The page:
In this study, the behavior of a brittle sand pack was modeled using a purpose-built experimental setup (Fig. 1). This consists of a box with one moving wall driven by a stepper motor, and two cameras set up and leveled to photograph the top surface of the model and the side view (Fig. 1A). The modeling apparatus was 48 cm wide, and in these experiments, it had an initial starting length of 64 cm. The base, moving wall, and fixed wall were made of waterproofed plywood, and the side walls were made of glass. This results in a model with a relatively high basal friction. Side walls were not lubricated during experimental runs, as the model apparatus was sufficiently wide to obtain results in the center of the apparatus that were free from edge effects. An empirical rule for avoiding the section of the model affected by edge effects is to avoid a margin equal to or greater than the height of the sedimentary wedge. Typically, representative sections are sliced between 8 and 40 cm from one side wall, thus leaving a margin of 8 cm that contains areas of the model affected by edge effects, and 32 cm that can be reasonably used for analysis (Fig. 1B). The stepper motor, which drives the moving wall, is capable of driving the wall at a constant rate of between 4 and 16 mm/h. Typical model runs used a driving rate of 8 mm/h. The apparatus was allowed to dry out between experiments and was thoroughly cleaned.
Eight analog models were run to investigate the overall amount of penetrative strain accommodated by a deforming thrust system, and to constrain the amount and distribution of this penetrative strain through the wedge and foreland over successive increments of deformation. Each model consisted of four 5-mm-thick layers of fine quartz sand poured into the deformation apparatus and smoothed using a scraper, but not compacted (Fig. 2). The sand was sifted before use, to remove grains larger than the desired grain size. A standard test sieve (#35) was used; thus, the material used in experiments had a grain size of less than 0.5 mm. Marker layers made of dyed fine quartz sand were used to separate the layers and were used as key units to assess shortening. A grid was imprinted on the top surface of each model in order to track strain patterns in the foreland in successive shortening increments. Each model had the same starting length (640 mm; Fig. 2); thus, the initial setup of all models was similar. No along-strike variation was introduced into the models, so, as far as possible, the starting configuration of all models was similar. Models 1–8 were shortened by different amounts, with model 1 shortened by the smallest amount and model 8 shortened by the greatest amount (Table 1).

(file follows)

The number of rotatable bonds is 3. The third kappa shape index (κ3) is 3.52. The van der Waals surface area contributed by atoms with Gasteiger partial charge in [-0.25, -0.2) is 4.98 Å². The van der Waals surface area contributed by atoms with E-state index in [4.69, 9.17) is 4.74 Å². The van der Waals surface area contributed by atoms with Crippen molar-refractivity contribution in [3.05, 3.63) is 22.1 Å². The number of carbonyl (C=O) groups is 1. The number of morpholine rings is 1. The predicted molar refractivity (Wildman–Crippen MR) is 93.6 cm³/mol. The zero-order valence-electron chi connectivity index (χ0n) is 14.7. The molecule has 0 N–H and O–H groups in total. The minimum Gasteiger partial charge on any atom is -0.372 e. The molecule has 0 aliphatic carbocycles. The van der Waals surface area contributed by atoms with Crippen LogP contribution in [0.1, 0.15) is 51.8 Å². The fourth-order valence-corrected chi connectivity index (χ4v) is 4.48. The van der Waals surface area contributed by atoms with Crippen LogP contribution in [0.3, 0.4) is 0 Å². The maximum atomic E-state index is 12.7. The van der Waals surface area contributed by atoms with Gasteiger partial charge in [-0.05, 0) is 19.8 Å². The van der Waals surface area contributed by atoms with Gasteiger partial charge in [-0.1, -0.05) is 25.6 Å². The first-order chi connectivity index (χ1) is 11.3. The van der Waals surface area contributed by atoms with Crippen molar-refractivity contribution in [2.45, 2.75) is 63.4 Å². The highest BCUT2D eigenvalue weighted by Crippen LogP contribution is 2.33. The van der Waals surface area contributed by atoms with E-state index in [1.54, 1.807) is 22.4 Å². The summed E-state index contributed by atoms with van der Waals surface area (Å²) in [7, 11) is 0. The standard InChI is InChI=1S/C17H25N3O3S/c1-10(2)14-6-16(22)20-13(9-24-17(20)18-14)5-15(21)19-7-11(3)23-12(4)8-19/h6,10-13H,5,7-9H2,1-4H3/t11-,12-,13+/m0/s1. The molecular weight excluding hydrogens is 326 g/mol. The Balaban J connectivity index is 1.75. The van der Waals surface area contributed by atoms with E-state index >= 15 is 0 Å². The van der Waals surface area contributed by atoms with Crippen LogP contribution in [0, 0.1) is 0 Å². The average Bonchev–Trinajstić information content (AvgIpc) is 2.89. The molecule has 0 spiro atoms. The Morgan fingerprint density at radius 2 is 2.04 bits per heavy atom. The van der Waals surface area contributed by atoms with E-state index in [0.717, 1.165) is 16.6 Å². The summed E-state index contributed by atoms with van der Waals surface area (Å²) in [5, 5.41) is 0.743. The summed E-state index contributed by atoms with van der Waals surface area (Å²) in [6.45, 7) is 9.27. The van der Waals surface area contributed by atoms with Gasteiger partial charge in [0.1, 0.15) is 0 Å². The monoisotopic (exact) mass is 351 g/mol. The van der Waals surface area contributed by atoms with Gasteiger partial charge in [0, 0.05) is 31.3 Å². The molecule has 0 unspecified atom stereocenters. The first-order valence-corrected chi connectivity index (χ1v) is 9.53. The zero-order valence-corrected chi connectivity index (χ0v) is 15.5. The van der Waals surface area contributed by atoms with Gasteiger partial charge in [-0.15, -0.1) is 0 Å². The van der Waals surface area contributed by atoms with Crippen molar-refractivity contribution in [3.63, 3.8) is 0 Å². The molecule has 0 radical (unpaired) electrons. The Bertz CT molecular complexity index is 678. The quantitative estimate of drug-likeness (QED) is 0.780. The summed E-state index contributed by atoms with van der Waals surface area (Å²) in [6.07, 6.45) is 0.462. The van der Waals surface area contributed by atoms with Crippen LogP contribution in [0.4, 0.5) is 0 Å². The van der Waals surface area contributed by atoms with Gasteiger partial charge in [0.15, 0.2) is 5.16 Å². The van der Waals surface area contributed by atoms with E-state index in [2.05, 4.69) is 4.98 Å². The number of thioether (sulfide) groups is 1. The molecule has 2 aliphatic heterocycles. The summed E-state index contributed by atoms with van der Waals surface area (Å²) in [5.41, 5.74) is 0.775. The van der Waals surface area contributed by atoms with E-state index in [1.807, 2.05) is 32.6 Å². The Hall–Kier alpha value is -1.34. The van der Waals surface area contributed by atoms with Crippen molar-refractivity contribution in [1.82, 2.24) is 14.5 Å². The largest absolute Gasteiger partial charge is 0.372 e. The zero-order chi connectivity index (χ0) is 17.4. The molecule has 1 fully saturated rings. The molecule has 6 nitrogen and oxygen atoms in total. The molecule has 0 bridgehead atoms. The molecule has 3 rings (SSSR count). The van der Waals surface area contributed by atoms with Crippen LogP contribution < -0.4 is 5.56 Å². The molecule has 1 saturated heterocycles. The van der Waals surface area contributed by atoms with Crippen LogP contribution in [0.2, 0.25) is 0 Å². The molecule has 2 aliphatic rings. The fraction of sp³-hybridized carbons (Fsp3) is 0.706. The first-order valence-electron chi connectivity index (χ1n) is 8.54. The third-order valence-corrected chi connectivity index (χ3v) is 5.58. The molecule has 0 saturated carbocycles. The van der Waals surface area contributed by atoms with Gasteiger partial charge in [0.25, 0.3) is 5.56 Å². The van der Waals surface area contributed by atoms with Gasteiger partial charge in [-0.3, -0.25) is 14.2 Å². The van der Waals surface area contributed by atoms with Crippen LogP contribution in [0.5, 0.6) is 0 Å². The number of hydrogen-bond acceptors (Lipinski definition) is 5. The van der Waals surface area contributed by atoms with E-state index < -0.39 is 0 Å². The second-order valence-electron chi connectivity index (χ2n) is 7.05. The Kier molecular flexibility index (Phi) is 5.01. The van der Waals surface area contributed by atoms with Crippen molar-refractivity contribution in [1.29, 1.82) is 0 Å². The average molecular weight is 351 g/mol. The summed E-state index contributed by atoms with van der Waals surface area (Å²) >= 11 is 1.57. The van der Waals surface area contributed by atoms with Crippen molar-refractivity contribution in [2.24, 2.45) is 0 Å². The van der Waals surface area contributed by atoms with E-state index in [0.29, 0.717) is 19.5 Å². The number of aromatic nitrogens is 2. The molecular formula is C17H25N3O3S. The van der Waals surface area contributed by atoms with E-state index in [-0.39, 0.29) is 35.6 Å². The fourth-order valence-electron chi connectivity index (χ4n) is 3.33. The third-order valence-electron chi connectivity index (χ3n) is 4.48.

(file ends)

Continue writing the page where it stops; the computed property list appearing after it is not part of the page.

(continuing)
Since this model series was designed to be a simple system for the purposes of setting constraints on penetrative strain timing, magnitude, and distribution, the models were not scaled to match any specific natural situation. However, the fine colored quartz sand used for the marker layers and the undyed fine quartz sand used for the bulk of the model were mechanically similar, both having coefficients of internal friction of 0.59 (angle of internal friction 30.5°). This measurement was made in the laboratory after Krantz (1991) using a modified Hubbert apparatus (Hubbert, 1937). The same materials were used for all models, and so models were mechanically similar. Finally, all models were dynamically similar, since material density, shortening rate, and initial geometry were not varied (Koyi, 1997).